Flattening the coronavirus curve: What this means and why it matters

The WHO has repeatedly underlined the importance of “flattening the curve” in order to tackle the coronavirus outbreak, calling on countries around the world to impose sweeping public health measures.

Since emerging from Wuhan, China, in late 2019, the coronavirus has spread to more than 150 countries.

To date, it has infected over 221,000 people globally, according to data compiled by Johns Hopkins University, with 8,966 deaths.

The outbreak has been recognized as a pandemic by the WHO, prompting many countries to impose so-called lockdown measures in order to contain the spread.

“WHO continues to call on all countries to implement a comprehensive approach, with the aim of slowing down transmission and flattening the curve,” WHO Director-General Tedros Adhanom Ghebreyesus said at a media briefing Wednesday.

“This approach is saving lives and buying time for the development of vaccines and treatments.”

What is flattening the curve?

In epidemiology, the curve refers to the projected number of new cases over a period of time.

In contrast to a steep rise of coronavirus infections, a more gradual uptick of cases will see the same number of people get infected, but without overburdening the health-care system at any one time.

The idea of flattening the curve is to stagger the number of new cases over a longer period, so that people have better access to care.

It explains why so many countries are implementing draconian policies, such as social-distancing guidelines, “shelter in place” orders, restrictive travel measures and asking citizens to work or engage in schooling from home.

“The whole goal of everything right now should be to cut transmission and to contain the virus as good as possible because the health systems globally cannot cope with a fast or quick or strong influx of many cases at one moment in time,” WHO spokesperson Christian Lindmeier told CNBC’s “Squawk Box Europe” on Thursday.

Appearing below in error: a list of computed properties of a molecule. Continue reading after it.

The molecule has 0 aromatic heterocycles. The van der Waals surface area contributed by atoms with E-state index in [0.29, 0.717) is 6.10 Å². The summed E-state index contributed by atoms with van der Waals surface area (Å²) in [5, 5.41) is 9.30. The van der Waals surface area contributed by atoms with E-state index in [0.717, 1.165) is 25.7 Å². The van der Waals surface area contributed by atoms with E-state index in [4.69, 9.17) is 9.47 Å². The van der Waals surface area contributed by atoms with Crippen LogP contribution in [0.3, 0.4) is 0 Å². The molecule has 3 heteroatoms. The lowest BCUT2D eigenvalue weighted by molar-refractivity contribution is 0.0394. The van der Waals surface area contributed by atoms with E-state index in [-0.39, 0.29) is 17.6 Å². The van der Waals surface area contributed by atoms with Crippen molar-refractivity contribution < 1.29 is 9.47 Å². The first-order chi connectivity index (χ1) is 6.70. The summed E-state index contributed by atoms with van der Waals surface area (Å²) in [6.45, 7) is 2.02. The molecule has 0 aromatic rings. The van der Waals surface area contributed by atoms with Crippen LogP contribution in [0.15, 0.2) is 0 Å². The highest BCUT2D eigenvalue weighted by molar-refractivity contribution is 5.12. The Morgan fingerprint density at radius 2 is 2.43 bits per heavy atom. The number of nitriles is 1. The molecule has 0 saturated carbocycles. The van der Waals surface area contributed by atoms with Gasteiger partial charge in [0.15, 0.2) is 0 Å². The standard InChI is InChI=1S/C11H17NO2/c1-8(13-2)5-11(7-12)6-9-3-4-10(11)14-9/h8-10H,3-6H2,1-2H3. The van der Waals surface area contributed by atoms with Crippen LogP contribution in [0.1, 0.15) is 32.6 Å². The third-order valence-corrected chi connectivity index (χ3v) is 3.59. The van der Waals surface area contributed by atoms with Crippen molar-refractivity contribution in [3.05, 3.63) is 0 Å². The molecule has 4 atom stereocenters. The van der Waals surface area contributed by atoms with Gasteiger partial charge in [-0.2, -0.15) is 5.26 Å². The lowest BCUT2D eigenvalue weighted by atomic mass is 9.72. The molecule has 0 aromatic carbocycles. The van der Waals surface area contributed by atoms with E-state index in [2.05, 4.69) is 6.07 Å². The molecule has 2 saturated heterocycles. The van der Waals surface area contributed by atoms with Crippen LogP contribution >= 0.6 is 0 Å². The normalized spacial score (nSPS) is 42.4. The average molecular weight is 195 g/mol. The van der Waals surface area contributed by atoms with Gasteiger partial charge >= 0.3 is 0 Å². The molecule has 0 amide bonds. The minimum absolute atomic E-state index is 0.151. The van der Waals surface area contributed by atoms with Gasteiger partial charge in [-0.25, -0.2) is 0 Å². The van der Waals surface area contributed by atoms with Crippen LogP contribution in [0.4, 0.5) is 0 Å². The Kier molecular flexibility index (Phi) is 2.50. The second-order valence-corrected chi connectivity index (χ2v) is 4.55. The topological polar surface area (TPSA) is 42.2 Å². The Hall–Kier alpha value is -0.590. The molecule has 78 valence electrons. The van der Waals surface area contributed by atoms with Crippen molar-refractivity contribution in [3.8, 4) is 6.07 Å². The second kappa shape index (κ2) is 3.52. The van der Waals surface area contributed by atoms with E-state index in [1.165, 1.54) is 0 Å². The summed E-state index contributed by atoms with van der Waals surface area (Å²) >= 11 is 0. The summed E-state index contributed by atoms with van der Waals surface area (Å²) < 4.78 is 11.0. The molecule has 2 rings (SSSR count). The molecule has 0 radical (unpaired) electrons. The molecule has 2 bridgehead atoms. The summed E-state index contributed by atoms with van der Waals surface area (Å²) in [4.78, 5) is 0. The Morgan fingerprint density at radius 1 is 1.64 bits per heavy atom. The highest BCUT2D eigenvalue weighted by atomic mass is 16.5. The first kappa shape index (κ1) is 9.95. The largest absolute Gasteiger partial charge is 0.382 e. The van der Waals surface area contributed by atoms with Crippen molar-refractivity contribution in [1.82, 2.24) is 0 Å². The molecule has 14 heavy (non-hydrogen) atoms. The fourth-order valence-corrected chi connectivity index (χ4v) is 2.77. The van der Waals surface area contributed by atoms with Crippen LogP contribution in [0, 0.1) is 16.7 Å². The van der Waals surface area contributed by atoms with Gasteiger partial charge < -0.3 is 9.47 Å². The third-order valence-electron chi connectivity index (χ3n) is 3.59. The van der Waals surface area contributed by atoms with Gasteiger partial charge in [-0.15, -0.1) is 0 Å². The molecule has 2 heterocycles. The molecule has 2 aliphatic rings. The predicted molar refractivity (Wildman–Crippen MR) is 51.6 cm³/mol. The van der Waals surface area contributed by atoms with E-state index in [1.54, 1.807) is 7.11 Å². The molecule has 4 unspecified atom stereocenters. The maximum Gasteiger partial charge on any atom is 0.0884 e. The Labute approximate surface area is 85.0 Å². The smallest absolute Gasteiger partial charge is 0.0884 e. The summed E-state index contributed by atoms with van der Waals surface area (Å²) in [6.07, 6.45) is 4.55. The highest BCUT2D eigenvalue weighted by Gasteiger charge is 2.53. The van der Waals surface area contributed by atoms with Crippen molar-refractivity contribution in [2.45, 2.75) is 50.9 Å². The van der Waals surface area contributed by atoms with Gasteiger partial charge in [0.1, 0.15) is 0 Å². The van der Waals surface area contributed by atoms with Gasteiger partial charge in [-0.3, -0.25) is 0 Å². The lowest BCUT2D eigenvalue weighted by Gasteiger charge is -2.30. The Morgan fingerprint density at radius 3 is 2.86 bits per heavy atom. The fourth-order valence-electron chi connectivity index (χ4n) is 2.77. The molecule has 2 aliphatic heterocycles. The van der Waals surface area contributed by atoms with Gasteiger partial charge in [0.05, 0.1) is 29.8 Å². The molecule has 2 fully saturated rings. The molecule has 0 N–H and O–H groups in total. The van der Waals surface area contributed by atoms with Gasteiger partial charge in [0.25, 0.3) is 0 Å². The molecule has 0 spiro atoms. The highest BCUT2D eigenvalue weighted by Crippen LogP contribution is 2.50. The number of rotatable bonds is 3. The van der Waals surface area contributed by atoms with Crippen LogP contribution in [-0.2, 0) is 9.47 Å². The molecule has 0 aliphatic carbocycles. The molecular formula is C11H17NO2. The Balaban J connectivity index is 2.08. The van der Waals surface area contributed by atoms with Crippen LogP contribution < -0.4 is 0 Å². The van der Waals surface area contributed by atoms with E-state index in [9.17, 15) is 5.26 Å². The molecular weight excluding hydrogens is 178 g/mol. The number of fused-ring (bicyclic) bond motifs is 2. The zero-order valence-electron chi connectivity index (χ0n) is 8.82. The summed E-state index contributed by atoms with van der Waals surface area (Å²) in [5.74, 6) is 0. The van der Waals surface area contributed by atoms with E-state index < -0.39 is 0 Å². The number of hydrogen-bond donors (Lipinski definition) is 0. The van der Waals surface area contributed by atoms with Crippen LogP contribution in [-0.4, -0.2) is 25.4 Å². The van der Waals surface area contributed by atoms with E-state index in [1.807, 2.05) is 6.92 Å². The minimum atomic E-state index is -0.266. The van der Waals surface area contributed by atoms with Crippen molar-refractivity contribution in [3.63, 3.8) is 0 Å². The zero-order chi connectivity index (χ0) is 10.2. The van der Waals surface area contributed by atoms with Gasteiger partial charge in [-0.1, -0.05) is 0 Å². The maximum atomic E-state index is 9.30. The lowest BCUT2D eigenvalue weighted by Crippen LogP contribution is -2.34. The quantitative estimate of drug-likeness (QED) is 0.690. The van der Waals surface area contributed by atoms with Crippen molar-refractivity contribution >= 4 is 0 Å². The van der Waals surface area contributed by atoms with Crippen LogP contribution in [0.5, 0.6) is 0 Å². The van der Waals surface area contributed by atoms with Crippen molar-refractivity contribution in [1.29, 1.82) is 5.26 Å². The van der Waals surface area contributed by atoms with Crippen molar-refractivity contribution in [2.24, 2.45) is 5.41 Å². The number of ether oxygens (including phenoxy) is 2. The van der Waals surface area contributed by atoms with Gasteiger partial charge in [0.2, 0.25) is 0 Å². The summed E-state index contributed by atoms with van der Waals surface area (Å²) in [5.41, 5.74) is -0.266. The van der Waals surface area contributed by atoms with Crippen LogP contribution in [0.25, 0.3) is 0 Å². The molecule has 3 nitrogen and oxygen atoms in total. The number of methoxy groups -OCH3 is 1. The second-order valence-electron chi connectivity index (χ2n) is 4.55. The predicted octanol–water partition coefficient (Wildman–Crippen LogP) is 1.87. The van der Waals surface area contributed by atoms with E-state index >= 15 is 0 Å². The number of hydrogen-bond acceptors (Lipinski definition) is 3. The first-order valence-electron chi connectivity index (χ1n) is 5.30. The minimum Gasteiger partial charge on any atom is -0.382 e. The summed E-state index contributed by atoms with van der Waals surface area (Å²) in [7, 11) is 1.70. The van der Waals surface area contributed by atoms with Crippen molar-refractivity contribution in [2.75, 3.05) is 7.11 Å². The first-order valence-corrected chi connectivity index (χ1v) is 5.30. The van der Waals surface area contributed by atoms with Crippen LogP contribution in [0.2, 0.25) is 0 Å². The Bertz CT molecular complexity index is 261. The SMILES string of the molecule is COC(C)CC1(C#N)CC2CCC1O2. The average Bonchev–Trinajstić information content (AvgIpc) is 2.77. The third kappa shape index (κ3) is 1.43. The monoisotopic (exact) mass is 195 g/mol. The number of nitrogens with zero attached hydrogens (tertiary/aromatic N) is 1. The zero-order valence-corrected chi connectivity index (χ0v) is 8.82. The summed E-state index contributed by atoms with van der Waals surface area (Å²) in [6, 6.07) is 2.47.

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“Hence we need to slow down the curve and slow down the spread and try to spread it over time as good as possible so that the health system can cope and production of vital medical equipment can cope,” he added.

How can the curve be flattened?

As there is no vaccine available for the coronavirus at present and testing remains relatively limited in many countries, the WHO has stressed the need for citizens to take collective action.

The United Nations health agency has asked people around the world to wash their hands regularly, avoid touching their eyes, nose and mouth, maintain social distancing, practice respiratory hygiene and seek medical care if they have a fever, cough or any difficulty breathing.

“One thing that is cutting transmission is testing, testing (and) testing every single patient and following up on them,” Lindmeier said, before adding that every single suspect case should also be tested.

“The other is the various political measures, such as social distancing or quarantines.”

‘Much rather be ahead of the curve than behind it’

Earlier this week, President Donald Trump urged Americans to avoid discretionary travel, gathering in public spaces and work from home if possible.

The guidelines, which were due to remain in place through to end of the month, were imposed to try to blunt the spread of the coronavirus.

“If everyone makes this change or these critical changes and sacrifices now, we will rally together as one nation and we will defeat the virus,” Trump said during a White House press briefing Monday.

“We’d much rather be ahead of the curve than behind it,” he added. The U.S. has confirmed 9,415 cases of the coronavirus to date, with 150 deaths nationwide.


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